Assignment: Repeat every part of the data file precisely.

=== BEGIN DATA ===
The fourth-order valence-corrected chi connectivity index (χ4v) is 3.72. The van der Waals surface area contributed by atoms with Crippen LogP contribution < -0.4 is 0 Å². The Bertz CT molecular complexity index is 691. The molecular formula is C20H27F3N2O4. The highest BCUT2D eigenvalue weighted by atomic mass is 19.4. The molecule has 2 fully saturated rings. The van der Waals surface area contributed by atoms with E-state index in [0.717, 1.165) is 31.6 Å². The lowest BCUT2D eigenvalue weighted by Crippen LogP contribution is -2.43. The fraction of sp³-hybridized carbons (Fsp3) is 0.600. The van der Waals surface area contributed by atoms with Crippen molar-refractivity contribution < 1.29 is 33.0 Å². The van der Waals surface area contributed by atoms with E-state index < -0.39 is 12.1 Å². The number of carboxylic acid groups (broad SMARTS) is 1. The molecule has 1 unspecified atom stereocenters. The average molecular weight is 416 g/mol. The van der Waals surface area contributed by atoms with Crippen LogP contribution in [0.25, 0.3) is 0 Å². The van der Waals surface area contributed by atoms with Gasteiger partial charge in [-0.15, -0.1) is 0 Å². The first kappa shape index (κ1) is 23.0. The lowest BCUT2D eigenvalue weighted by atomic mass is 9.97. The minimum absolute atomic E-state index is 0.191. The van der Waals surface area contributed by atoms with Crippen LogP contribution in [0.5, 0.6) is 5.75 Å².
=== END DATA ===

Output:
The fourth-order valence-corrected chi connectivity index (χ4v) is 3.72. The van der Waals surface area contributed by atoms with Crippen LogP contribution < -0.4 is 0 Å². The Bertz CT molecular complexity index is 691. The molecular formula is C20H27F3N2O4. The highest BCUT2D eigenvalue weighted by atomic mass is 19.4. The molecule has 2 fully saturated rings. The van der Waals surface area contributed by atoms with E-state index in [0.717, 1.165) is 31.6 Å². The lowest BCUT2D eigenvalue weighted by Crippen LogP contribution is -2.43. The fraction of sp³-hybridized carbons (Fsp3) is 0.600. The van der Waals surface area contributed by atoms with Crippen molar-refractivity contribution < 1.29 is 33.0 Å². The van der Waals surface area contributed by atoms with E-state index < -0.39 is 12.1 Å². The number of carboxylic acid groups (broad SMARTS) is 1. The molecule has 1 unspecified atom stereocenters. The average molecular weight is 416 g/mol. The van der Waals surface area contributed by atoms with Crippen LogP contribution in [0.25, 0.3) is 0 Å². The van der Waals surface area contributed by atoms with Gasteiger partial charge in [-0.15, -0.1) is 0 Å². The first kappa shape index (κ1) is 23.0. The lowest BCUT2D eigenvalue weighted by atomic mass is 9.97. The minimum absolute atomic E-state index is 0.191. The van der Waals surface area contributed by atoms with Crippen LogP contribution in [0.5, 0.6) is 5.75 Å².